Is Being Single Bad for Your Health?

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I’m reaching far out on this one, I know that, but I couldn’t help but think the other day as I followed a couple down the street holding hands — Is being single bad for your health?

It doesn’t take a medical degree to know that human contact is good for you. The benefits of touch on overall health and quality of life are widely documented.  And kids that are not touched, as in the case of many orphanages, are at a higher risk for behavioral, emotional and social problems.

Cue tearjerker music now Brandy, jeez.

I can count on one hand the occasions I’ve held hands with someone this year. I sleep alone the majority of the time, which means limited spooning and cuddling . . . and sex. Hugs I get more of thanks to some very physical girlfriends. If it were not for them and my gay friends, I’d be hugless and ass smackless, too. (That’s my gay friends, the ass smacking part. No sir, you can not smack my ass.) I get back rubs and foot massages only when I pay for them, and a hand on my knee is likely someone’s else’s guy mistaking me for their girl. (This happened once, it was awkward.)

Yeah, I could use a little more daily human touch in my life. In fact, I can feel my blood pressure rising and my shoulders tightening just writing this. Does Obamacare cover singledom?

And beyond the obvious “daily touch makes you happy,” while watching the happy couple walk along in paw-to-paw joy, I started thinking how being single could have serious detriments to my health.

Like skin cancer.

I can’t see my back half the time unless I’m checking out how the lady’s looking back there. For all I know I could have some interesting shit brewing, like malignant skin cancer. A partner/boyfriend/friend-with-benefits-who-likes-showers would be able to point this out to me.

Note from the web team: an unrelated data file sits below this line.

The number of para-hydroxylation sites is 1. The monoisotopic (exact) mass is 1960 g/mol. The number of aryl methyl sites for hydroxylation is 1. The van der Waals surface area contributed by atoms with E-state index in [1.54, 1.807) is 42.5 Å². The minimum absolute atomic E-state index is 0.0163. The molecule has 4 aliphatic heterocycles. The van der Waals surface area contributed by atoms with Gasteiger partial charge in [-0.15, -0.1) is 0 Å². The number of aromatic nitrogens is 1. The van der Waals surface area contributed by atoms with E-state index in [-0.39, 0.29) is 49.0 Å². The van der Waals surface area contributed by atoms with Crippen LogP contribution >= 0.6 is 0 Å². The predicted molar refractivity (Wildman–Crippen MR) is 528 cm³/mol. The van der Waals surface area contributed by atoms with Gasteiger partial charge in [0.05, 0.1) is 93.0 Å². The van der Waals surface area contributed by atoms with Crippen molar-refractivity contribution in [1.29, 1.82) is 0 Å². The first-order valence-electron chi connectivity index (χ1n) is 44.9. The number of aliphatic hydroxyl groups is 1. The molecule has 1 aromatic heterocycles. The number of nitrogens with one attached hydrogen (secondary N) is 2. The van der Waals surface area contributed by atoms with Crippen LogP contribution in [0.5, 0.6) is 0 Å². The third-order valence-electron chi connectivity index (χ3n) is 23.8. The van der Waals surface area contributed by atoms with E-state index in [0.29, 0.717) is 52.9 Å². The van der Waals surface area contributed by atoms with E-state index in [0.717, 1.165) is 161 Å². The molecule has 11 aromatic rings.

Or take for instance, the possibility that I might suddenly fall in the shower and bang my head into unconsciousness, honey boo boo would know or eventually find me before I die.

Being single also means I’m going on more dates, going out more, popping corks like I’m still 25. I have about as much structure in my life when I’m single as Lindsey Lohan has talent. Which means I sleep less, exercise less and drink more.

And let’s not graze over the topic that being single puts you you at a higher risk for STD’s.

When you add up all the years of no touch, excessive booze, minimal sleep and late night burritos, you have to wonder, is the life expectancy of a single shorter? Is being single bad for your health?

Let’s look at the other side, shall we. When you’re single:

  • You don’t have anyone to piss you off in your own house. Anyone. You do whatever you want – which includes eating out of the cereal box and playing your music really loud.

  • You can conquer your bed and sleep diagonally if your body chooses this to be the most optimal sleeping position. Added bonus, no one will fart on you in the middle of the night.

  • You can stay up past midnight and not be judged so you have a very active social life, one that your married friends envy.